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Do you think I’m missing out?
Yes and no. In some ways I feel like people who don’t have social media are missing out, since it seems like that’s where you find all the newest things (gossip, news), but at the same time I think I only feel this because I’ve had social media for so long. I got it when I was probably six years old, so in grade one. That’s really young to have that much accessibility. So I kind of feel like it’s a good thing some people don’t have social media, ‘cause the way I see it, they can do so much more with their lives. When I say this, I mean all the time I spend scrolling through my feed or looking at other people’s pictures, sitting down and totally sedentary, I could be doing something productive. When I think about this, I really start to understand all the time I’m on it. That’s not all bad, though, because I really do enjoy it.
At the end of this, my second and last interview, I began thinking about the news and trends that I was missing. Because we live in a world that revolves heavily around social media, you can be left rather isolated and cut off from what’s happening on popular platforms. Yet, my friend also pointed out the part of feeling that because of social media and it’s exposure to everyone else’s lives, she felt as if she was missing out. So while my second interview got me thinking on a more varied level, I’m not planning on getting social media anytime soon. And if I do, I doubt it would be Snapchat or Instagram.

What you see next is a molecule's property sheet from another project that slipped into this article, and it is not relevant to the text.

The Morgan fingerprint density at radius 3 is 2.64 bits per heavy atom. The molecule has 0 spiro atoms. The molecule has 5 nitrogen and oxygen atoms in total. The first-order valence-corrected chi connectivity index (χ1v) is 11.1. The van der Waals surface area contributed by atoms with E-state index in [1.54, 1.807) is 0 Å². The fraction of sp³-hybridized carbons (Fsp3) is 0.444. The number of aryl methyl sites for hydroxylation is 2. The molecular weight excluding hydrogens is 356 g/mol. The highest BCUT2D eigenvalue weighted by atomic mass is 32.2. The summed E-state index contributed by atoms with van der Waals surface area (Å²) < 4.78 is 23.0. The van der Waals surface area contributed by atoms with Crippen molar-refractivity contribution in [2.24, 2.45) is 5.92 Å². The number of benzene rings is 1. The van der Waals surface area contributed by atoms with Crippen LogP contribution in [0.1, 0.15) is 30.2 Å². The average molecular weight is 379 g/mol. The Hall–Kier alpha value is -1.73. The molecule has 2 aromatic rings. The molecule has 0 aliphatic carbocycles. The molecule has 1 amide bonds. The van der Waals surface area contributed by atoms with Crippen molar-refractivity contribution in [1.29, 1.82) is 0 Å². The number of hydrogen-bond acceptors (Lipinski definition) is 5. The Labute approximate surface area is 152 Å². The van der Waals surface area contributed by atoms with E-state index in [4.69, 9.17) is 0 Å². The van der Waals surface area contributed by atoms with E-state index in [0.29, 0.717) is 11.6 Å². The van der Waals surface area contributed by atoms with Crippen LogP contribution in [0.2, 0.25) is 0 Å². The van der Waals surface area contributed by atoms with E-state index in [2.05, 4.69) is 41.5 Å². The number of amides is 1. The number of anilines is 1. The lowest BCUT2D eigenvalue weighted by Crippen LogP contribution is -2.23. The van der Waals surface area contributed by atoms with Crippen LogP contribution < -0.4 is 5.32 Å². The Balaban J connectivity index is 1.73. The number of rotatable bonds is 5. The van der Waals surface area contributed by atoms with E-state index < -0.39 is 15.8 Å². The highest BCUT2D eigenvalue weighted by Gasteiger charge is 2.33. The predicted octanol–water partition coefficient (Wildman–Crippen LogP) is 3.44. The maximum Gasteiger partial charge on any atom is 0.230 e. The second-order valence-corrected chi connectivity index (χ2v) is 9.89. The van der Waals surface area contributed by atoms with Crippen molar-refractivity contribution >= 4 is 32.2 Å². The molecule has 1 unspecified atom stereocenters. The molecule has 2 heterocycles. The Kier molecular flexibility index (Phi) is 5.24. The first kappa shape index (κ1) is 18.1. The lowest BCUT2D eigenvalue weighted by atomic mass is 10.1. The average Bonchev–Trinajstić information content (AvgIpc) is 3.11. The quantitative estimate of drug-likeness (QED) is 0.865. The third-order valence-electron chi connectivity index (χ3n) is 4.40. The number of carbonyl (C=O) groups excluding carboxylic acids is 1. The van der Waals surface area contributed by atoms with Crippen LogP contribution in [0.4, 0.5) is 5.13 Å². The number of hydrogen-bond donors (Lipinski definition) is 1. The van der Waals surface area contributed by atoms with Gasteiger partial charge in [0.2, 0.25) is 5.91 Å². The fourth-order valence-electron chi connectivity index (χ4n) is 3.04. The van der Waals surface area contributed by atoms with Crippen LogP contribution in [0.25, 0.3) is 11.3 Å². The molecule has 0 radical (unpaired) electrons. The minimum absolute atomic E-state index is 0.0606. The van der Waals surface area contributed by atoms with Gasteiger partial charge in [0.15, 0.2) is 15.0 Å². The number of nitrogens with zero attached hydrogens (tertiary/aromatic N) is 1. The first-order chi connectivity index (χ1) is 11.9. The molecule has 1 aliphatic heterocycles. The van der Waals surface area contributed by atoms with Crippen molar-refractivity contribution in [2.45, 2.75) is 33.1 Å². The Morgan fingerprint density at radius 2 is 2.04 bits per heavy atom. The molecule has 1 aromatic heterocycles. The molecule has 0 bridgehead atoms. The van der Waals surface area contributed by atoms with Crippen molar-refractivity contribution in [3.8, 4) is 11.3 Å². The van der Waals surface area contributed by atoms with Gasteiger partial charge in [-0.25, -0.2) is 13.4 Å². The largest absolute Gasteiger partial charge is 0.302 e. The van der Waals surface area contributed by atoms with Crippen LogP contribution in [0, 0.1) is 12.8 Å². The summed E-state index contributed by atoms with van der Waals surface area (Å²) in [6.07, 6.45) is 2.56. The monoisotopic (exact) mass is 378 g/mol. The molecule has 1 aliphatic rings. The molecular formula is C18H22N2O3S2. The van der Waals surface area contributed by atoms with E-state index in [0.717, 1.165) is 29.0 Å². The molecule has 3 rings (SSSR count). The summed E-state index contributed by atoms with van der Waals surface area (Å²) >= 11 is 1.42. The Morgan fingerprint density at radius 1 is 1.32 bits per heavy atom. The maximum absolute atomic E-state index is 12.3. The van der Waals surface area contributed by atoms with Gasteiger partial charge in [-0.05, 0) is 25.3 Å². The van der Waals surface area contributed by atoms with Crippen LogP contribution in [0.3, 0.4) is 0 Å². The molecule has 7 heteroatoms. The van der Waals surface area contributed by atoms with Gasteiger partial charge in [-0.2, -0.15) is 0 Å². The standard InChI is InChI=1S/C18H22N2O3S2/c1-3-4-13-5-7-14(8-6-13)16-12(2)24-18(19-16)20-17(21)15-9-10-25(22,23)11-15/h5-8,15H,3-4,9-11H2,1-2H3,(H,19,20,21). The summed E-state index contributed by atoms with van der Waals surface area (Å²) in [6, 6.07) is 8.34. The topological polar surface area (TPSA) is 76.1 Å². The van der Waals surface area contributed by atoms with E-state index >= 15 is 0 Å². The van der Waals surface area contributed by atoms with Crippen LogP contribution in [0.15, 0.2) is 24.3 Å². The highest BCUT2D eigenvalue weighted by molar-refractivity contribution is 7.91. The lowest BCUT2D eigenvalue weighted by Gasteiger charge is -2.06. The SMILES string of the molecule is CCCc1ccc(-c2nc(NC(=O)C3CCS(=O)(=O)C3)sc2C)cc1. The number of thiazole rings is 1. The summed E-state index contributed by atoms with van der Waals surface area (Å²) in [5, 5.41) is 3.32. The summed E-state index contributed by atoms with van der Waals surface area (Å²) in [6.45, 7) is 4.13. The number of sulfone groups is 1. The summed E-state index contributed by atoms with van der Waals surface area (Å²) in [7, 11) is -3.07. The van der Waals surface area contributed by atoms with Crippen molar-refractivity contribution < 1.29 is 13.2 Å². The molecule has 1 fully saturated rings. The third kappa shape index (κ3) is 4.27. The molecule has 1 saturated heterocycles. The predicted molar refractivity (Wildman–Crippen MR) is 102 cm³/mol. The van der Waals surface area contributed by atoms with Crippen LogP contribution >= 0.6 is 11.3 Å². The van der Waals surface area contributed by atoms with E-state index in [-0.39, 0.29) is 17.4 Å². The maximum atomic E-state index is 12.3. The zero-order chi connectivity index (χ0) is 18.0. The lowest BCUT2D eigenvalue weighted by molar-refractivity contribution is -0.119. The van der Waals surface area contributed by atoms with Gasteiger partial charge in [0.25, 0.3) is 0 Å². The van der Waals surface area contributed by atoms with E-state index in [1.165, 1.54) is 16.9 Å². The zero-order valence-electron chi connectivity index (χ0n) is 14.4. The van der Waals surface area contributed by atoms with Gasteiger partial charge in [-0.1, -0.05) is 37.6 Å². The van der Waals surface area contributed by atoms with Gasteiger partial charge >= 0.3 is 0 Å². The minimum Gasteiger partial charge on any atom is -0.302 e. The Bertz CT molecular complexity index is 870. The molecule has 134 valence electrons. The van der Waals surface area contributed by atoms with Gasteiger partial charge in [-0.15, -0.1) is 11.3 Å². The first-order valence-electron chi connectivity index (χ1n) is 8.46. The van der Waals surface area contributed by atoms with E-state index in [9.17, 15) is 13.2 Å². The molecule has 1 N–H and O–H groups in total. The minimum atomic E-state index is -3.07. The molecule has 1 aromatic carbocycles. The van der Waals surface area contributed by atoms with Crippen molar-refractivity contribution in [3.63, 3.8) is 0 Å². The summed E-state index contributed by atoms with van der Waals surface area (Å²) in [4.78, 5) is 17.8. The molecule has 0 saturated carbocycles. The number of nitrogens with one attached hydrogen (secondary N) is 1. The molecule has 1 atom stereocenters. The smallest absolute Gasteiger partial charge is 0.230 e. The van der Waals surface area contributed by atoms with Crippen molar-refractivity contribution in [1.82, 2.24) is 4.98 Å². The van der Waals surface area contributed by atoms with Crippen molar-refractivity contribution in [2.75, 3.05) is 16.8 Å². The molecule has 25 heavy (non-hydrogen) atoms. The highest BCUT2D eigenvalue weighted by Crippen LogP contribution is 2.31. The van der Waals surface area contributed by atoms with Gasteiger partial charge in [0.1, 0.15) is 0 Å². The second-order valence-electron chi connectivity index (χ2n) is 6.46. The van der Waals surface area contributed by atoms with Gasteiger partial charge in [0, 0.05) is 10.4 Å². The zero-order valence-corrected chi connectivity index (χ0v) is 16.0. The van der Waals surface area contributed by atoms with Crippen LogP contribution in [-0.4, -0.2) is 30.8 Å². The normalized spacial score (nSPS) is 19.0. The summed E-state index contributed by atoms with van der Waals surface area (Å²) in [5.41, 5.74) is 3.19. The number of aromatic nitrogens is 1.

My conclusion? Social media is a fun, cool, but also, a damaging thing. It plays different roles for different people — having the capability to serve as a platform for bullying as well as an entertaining way to pass the time.
It can help people keep connections, but it can also be a catch 22; while people are communicating over social media, it’s over social media. Using social media as your number one way to get in touch with people can make it seem like there’s no reason to talk to the person in real life. Instead of talking to a person face to face, it becomes snap to snap (chatting over snapchat.)
The friends I interviewed regarded the fact quite blatantly that when they’re on social media, they’re really on it. As in, for a long time. Because — and my two friends knew this very well — it’s addicting. They noted that they think they waste time, and think it would be better to do something productive. But at the same time they both admitted that social media was fun, and some of the videos and pictures were funny.
But am I missing out? The results were mixed, perhaps leaning further to a no. It seems like we think that someone not having social media is weird and perhaps crazy because how do they get in touch? And how do they even live? But it might just be that we’ve grown so accustom to it that, like with anything you’re around a lot and have had for a long time, it would seem hard to live without. It’s not really that hard, though.
There’s a lot of good and a lot of bad that comes along with social media. Personally, I’m fine with neither.